Madeuf recording of Molter

madeuf molterJean-François Madeuf, J. M. Molter: Concertos for Trumpets and Horns (Accent ACC 24327).

Johann Melchior Molter (1696–1765) was a highly regarded and prolific composer, born in Tiefenort near Eisenach. He spent considerable time in Italy and was influenced there

first by the music of Vivaldi, Albinoni, and Alessandro Scarlatti, and during a subsequent trip, the music of Pergolese and Sammartini. Recent scholarship in organizing Molter’s catalogue indicates that he had at his disposal not only ample string players, but also two players who could play oboe, flute, an/or chalumeau (the predecessor to the modern clarinet), three bassoons, two horns (probably doubling trumpet) two or three trumpets and timpani. This present CD is a collection of music which represents the variety of music which this ensemble could perform. There is the “Sonata grossa” in D for 3 natural trumpets, timpani, oboes, strings, and basso continuo as well as a Concerto in D for 2 natural trumpets, strings, and basso continuo. There is a concerto Pastoral in G for strings and basso continuo. There is a Sinfonia in D for strings and basso continuo with two additional horns. There are two very interesting pieces which feature the chalumeau: the Divertimento in F for alto chalumeau, tenor chalumeau, 2 horns, and bassoon and a work entitled “Tendrement” for alto chalumeau, bass chalumeau, and 2 horns in C basso with mute.

            The performances offered on every one of these works is fresh and energetic while at the same time highly refined and elegant. There is unanimity in phrasing and over-all excellent ensemble playing. Praise is due to the performers of Music Fiorita as well as to the direction of Daniela Dolci. Particular attention should be given to the fine way that Henry Moderlak and Tomohiro Sugimara on natural trumpet, as well as Olivier Picon on natural horn match and blend in sound and refinement with Madeuf. This is all chamber music on the highest level.

            Tucked away in the middle of this recording is a work which every trumpet player knows very well, Molter’s Concerto no. 1 in D for natural trumpet, strings, and basso continuo. It was regarded as an amazing feat when Armando Ghitalla recorded it in 1964. In the ensuing decades developments were made in the design of modern piccolo trumpets which helped this work become more feasible for more players. At the same time, though, great progress was made in the understanding of historical performance practices, in particular under the pioneering efforts and leadership of trumpeter Edward H. Tarr at the Schola Cantorum Basiliensis. More and more trumpet players began performing Baroque music using historical performance practices, most notably in playing trumpets without valves. The inherent out-of-tune aspects of some of the notes available to the natural harmonics of the trumpet posed seemingly unsolvable problems in performing much of the difficult literature. This led instrument makers to experiment and then add vent holes to these trumpets in order to solve this problem. This does not bring us any closer, however, to understanding and experiencing what this music would have sounded at the time it was written.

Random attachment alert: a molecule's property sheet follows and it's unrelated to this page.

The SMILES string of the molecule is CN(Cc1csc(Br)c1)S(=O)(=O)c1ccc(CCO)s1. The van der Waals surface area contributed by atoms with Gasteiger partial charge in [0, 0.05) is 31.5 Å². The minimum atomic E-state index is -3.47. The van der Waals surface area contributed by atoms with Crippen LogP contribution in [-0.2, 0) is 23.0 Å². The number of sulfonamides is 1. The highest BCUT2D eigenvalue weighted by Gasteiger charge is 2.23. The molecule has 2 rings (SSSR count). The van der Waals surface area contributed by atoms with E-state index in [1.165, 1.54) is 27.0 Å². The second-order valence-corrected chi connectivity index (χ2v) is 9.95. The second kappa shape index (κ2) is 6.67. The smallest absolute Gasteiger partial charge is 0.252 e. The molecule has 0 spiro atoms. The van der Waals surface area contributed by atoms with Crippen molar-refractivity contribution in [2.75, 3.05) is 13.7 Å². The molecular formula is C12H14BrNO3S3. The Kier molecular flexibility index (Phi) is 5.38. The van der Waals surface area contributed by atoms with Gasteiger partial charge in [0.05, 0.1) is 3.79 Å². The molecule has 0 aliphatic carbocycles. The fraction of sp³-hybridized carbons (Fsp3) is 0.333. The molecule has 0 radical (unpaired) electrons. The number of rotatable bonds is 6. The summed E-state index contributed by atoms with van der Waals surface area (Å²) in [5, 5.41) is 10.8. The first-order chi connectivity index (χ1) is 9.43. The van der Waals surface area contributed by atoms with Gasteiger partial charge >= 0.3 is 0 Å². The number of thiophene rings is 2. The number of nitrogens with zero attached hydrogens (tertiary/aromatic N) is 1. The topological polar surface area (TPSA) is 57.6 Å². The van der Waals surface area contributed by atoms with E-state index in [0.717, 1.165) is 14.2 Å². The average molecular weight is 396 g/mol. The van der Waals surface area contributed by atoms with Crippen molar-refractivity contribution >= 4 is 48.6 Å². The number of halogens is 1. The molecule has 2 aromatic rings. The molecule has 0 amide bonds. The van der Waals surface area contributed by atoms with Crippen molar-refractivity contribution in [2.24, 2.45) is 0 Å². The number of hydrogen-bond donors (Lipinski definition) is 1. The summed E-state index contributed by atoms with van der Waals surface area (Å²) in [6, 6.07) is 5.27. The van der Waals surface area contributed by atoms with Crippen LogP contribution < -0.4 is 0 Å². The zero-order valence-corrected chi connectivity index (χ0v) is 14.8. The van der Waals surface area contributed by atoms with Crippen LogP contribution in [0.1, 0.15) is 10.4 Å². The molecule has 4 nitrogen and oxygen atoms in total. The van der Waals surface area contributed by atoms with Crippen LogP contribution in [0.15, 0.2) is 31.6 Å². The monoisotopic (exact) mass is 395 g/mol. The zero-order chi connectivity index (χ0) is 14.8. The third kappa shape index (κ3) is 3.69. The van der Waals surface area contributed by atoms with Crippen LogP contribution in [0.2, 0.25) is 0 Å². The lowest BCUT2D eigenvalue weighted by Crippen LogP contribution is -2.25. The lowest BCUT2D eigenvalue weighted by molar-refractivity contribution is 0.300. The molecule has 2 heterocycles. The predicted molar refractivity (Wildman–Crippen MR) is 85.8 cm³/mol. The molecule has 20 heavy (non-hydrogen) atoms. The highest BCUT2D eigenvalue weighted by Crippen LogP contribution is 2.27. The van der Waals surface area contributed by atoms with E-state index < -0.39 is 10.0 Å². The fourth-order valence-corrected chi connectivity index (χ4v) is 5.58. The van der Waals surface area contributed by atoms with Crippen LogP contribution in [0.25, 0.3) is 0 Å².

Jean François Madeuf has devoted his career to mastering the truly natural trumpet, one without vent holes. His recording of this present concerto by Molter represents a milestone in trumpet performance, as did his recording of Bach’s Second Brandenburg Concerto. Not only is he performing on a true natural trumpet, but he is playing a mouthpiece which is historically correct, and consequently much larger in size than current mouthpieces. Generally the modern player uses a smaller mouthpiece to achieve the high notes and delicate style demanded by this music. Madeuf is playing a copy of an original mouthpiece of the eighteenth century from a private owner in Basel (rim internal diameter is 19.5 mm). Graham Nicholson who made the copy thinks it is from Leichnmaschneider workshop (and we could see JFM playing the original one on photos of his internet site). His performance on this concerto by Molter is inspiring. There are numerous technical passages involving scales and thirds in which the eleventh, fourteenth, and sixteenth partials occur repeatedly; he handles them with great dexterity and very excellent intonation. Throughout all he blends perfectly with the strings in sound and refined phrasing.

This recording is a delight. It is a testament to the devotion to mastering historic performance practices. I recommend it highly.

-- James Miller